Our lab focuses on the interplay between cultural contexts and psychological processes. To understand dynamic ways in which culture and psychological processes mutually shape and sustain each other, the specific aim of our research program is twofold: (1) to illuminate cultural differences in emotion and cognition, and their health implications, and (2) to elucidate multilevel influences of culture and social hierarchy on psychological processes.

 

Pro-Positive vs. Balanced Systems of Emotions

 

People often view positive emotions favorably and want to increase positive emotions, and view negative emotions unfavorably and want to decrease negative emotions. Although such pro-positive and contra-negative orientations to emotions are found in general, there are also individual and situational variations. Research conducted in our lab shows that a pro-positive/contra-negative orientation to emotion is more prevalent in American culture, which has been characterized by linear, analytic logic and independence, whereas a more balanced orientation toward emotion exists in East Asian culture, which has been historically influenced by dialectical beliefs and interdependence. These cultural differences manifest in the valuation, regulation, and experience of emotion.

 

Relevant Publications:

Miyamoto, Y., Ma, X., & Petermann, A. G. (2014). Cultural differences in hedonic emotion regulation after a negative event. Emotion, 14, 804-815. [pdf]

Miyamoto, Y., & Ma, X. (2011). Dampening or savoring positive emotions: A dialectical cultural script guides emotion regulation. Emotion, 11, 1346-1357. [pdf]

Miyamoto, Y. & Ryff, C. (2011). Cultural differences in the dialectical and non-dialectical emotional styles and their implications for health. Cognition and Emotion, 25, 22-30. [pdf]

Miyamoto, Y., Uchida, Y., & Ellsworth, P. C. (2010). Culture and mixed emotions: Co-occurrence of positive and negative emotions in Japan and the U.S. Emotion, 10, 404-415. [pdf]

Miyamoto, Y. & Kitayama, S. (2009). Individualism and collectivism. In K. Scherer & D. Sander (Eds.), Oxford Companion to Emotion and the Affective Sciences, pp. 215-217. Oxford: Oxford University Press.

 

Cultural Moderation of the Health Implications of Emotions

 

Various studies conducted in Western culture have shown that negative (positive) emotions are linked to worse (better) physical health, including increased mortality. However, in Eastern cultural contexts where people have a more balanced orientation to positive and negative emotions, health concomitants of positive and negative emotions may be less evident compared to Western cultural contexts. In fact, our research has shown that although negative (positive) emotions are associated with worse (better) mental and physical health outcomes in the United States, such associations tend to be weaker or non-existent in Japan.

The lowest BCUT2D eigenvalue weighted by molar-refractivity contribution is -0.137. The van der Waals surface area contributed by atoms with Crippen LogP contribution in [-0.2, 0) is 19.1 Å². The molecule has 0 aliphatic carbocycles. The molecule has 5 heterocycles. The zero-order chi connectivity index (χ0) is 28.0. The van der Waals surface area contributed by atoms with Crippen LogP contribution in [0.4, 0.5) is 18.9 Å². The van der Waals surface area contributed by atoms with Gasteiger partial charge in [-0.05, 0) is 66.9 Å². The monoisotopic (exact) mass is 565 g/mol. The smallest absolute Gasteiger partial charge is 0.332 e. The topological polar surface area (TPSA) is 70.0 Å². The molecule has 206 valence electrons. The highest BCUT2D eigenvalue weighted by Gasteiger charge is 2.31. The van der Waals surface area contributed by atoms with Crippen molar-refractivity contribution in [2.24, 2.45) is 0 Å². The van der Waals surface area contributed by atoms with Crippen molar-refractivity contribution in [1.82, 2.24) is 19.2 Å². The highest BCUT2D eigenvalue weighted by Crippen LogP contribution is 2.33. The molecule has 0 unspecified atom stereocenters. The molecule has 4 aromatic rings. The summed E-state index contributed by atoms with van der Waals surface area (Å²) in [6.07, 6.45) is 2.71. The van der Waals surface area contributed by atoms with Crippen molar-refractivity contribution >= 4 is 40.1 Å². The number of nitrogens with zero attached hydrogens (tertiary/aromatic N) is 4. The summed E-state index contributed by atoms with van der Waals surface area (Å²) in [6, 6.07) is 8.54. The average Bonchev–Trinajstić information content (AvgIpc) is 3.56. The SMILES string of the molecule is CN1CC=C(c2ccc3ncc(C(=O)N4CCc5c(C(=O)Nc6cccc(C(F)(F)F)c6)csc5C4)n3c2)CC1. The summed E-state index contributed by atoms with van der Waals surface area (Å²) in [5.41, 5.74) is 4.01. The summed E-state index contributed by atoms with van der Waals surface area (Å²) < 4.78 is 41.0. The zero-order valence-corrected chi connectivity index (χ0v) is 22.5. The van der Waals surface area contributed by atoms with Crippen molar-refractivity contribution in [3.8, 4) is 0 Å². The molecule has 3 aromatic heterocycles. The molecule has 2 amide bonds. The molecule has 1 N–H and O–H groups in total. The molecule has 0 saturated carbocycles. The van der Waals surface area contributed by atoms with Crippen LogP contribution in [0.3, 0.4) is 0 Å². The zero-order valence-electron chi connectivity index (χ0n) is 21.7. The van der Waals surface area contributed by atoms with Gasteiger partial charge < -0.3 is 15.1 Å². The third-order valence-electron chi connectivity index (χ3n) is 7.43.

Relevant Publications:

Yoo, J., Miyamoto, Y., & Ryff, C. (in press). Positive affect, social connectedness, and healthy biomarkers in Japan and the U.S. Emotion.  [pdf]

Curhan, K. B., Sims, T., Markus, H.R., Kitayama, S., Karasawa, M., Kawakami, N., Love, G., Coe, C. L., Miyamoto, Y., & Ryff, C.D. (2014). Just how bad negative affect is for your health depends on culture. Psychological Science, 25, 2277-2280. [pdf]

Miyamoto, Y., Boylan, J. M., Coe, C. L., Curhan, K., Levine, C. S., Markus, H. R., Park, J., Kitayama, S., Kawakami, N., Karasawa, M., Love, G. D., & Ryff, C. (2013). Negative emotions predict elevated interleukin-6 in the United States but not in Japan. Brain, Behavior, and Immunity, 34, 79-85. [pdf]

Miyamoto, Y. & Ryff, C. (2011). Cultural differences in the dialectical and non-dialectical emotional styles and their implications for health. Cognition and Emotion, 25, 22-30. [pdf]

 

Culture and Social Hierarchy

 

A large body of research, conducted predominantly in Western cultures, has shown that social hierarchy influences psychological processes. People who are ranked higher in their society (e.g., those who have more power, those who belong to higher socioeconomic status) tend to show more self-oriented thinking, focus on pursuing self-set goals, and show an analytic cognitive style than people who are ranked lower in the society. However, social hierarchy exists within certain cultural contexts, which can shape its meaning and manifestation (Miyamoto, 2013). In this line of research, I have focused on elucidating the effects of social hierarchy on psychological processes and how cultural contexts may moderate the effects.

 

Relevant Publications:

Miyamoto, Y. (2013). Culture and analytic versus holistic cognition: Toward multilevel analyses of cultural influences. Advances in Experimental Social Psychology, 47, 131-188. [pdf]

Miyamoto, Y., & Wilken, B. (2013). Cultural differences and their mechanisms. In D. Reisberg (Ed.), Oxford Handbook of Cognitive Psychology, pp. 970-985. Oxford: Oxford University Press. [pdf]

Miyamoto, Y., & Ji, L.J. (2011). Power fosters context-independent, analytic cognition. Personality and Social Psychology Bulletin, 37, 1449-1458. [pdf]

Miyamoto, Y. & Wilken, B. (2010). Culturally contingent situated cognition: Influencing others fosters analytic perception in the U.S. but not in Japan. Psychological Science, 21, 1616-1622. [pdf]

Miyamoto, Y., Nisbett, R. E., & Masuda, T. (2006). Culture and the physical environment: Holistic versus analytic perceptual affordances. Psychological Science, 17, 113-119. [pdf]

Nisbett, R. E. & Miyamoto, Y. (2005). The influence of culture: Holistic versus analytic perception. Trends in Cognitive Science, 9, 467-473. [pdf]